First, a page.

The Tampa Bay Times reports that proposed legislation in the Florida legislature would delete the majority of references to climate change in state law. “House Bill 1645 would enact wide-ranging changes to Florida’s energy policy, something Speaker Paul Renner has said is needed to ensure state residents’ power is reliable and affordable.” One portion of the bill would actually limit a utility company’s ability to sell electricity to people who charge electric vehicles at home.

The Guardian examines the implications for climate policy in a second Trump presidency. As you can imagine, it’s not a pretty picture. Among other factors, in a second term, Trump’s allies will be smarter about how to attack environmental regulations, and thus likely to suffer fewer legal setbacks. The New York Times describes Republican plans to reverse the Inflation Reduction Act, the nation’s premier effort to advance renewable sources of energy to support the necessary transition from fossil fuels.

Anthropocene Magazine reports that “researchers have grown a farm of rooftop vegetables bathed in the CO2-rich exhaust air from city buildings — a somewhat dystopian idea which nevertheless boosted plant growth by an incredible 400%.” The exhaust from ventilation systems from heavily-occupied buildings can contain high concentrations of CO2, which this study shows can be used effectively to promote plant growth. The fertilizing effect of the exhaust air was greater for some plants than others.

The New York Magazine reports that market analysts are projecting the rapid growth of EV sales in the U.S. may slow in 2024. Major automakers, including Tesla, Ford, GM and Volvo (Polestar) report slowing sales, with a growing political backlash developing as EVs also become another target of the culture wars. Other factors, including software problems, cold weather performance, limits to subsidies for buyers and high interest rates are also at play (an op-ed in Forbes ponders if, once again, fossil-fuel companies in alliance with major auto manufacturers are trying to again “kill the electric car”). The New York Times takes a closer look at the case of the Ford F-150 Lightning pick-up truck, which had a long wait list when it was introduced but is now facing slumping demand, and notes that the Biden Administration is considering relaxing proposed regulations designed to accelerate the transition to EVs.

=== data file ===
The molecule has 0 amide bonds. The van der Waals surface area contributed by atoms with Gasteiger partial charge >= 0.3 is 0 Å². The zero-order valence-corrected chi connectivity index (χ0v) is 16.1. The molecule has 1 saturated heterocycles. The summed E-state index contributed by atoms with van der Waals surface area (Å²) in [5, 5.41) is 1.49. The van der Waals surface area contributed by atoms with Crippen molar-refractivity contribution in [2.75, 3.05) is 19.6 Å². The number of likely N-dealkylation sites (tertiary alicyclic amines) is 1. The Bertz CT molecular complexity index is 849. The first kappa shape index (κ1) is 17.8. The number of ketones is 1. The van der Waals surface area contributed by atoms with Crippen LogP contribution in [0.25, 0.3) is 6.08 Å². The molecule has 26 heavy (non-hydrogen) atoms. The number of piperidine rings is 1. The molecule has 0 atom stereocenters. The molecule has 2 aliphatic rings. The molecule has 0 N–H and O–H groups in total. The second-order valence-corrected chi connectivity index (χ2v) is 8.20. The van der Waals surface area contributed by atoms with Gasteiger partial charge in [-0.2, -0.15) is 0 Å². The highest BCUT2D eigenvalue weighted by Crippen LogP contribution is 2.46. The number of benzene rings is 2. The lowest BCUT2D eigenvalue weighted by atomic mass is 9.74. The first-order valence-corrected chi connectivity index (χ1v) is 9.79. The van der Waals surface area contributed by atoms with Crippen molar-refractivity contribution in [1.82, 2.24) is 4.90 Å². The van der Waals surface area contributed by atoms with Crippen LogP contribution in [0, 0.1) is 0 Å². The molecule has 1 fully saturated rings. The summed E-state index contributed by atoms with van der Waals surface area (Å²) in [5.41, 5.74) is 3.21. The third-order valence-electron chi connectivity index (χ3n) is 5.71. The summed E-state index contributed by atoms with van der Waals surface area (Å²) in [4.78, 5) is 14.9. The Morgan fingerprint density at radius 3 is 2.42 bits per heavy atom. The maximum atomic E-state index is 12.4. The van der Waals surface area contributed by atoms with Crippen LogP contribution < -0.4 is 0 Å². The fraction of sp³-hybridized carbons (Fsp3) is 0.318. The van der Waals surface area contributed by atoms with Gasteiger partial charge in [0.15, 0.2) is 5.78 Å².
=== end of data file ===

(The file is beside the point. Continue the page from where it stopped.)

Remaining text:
Inside Climate News notes that “the death of EVs” being touted by some media outlets is quite overblown. By 2026 it is expected that several low-cost models will open up new market segments. Spending on electrified transport was $634 billion in 2023, an increase of 36% over 2022. An op-ed in The New York Times notes that, while the U.S. auto industry is struggling with EVs, a veritable “deluge” of low-cost EVs manufactured by BYD and other Chinese automakers is about to hit the market (BYD recently announced an $11,000 plug-in hybrid). The Chinese have learned how to build EVs that are popular and economical. The author predicts another bailout of the U.S. auto industry will be required in the coming years unless immediate action is taken.

Inside Climate News reports on the new Scout, an electric SUV that will be built by Volkswagen in South Carolina while bearing the name of the classic car built by International Harvester. Despite the anti-EV rhetoric of Republican politicians in South Carolina and elsewhere, the state has become a center of EV manufacturing. An op-ed in Newsweek calls upon automakers to recognize the moral imperative of switching to all-electric transport, and to stop claiming to be committed to the transition while funding the Alliance of Automotive Innovation that is working to undermine it.

California is leading the nation in electrifying trucking, starting with short-haul trucks that operate in and around the major ports. The state has regulations in place to require all trucks at its major ports to be electric by 2035. The New York Times reviews the challenges of achieving this goal and the progress made to date. Despite the challenges facing fleet operators, The Washington Post reports that truck drivers themselves are finding the switch to electric to be a very positive experience. In particular, the reduced noise, vibration and fumes make the driving experience much easier on the body.

Electrek reports that the Ute Mountain Ute Tribe is planning the country’s largest solar-power plant on tribal lands in Colorado. The facility, spanning 4,000 acres of tribal land in southwestern Colorado, will eventually produce 971 megawatts. When completed, the Sun Bear solar-power station will be around eight miles long, one mile wide and will contain 2.2 million solar panels.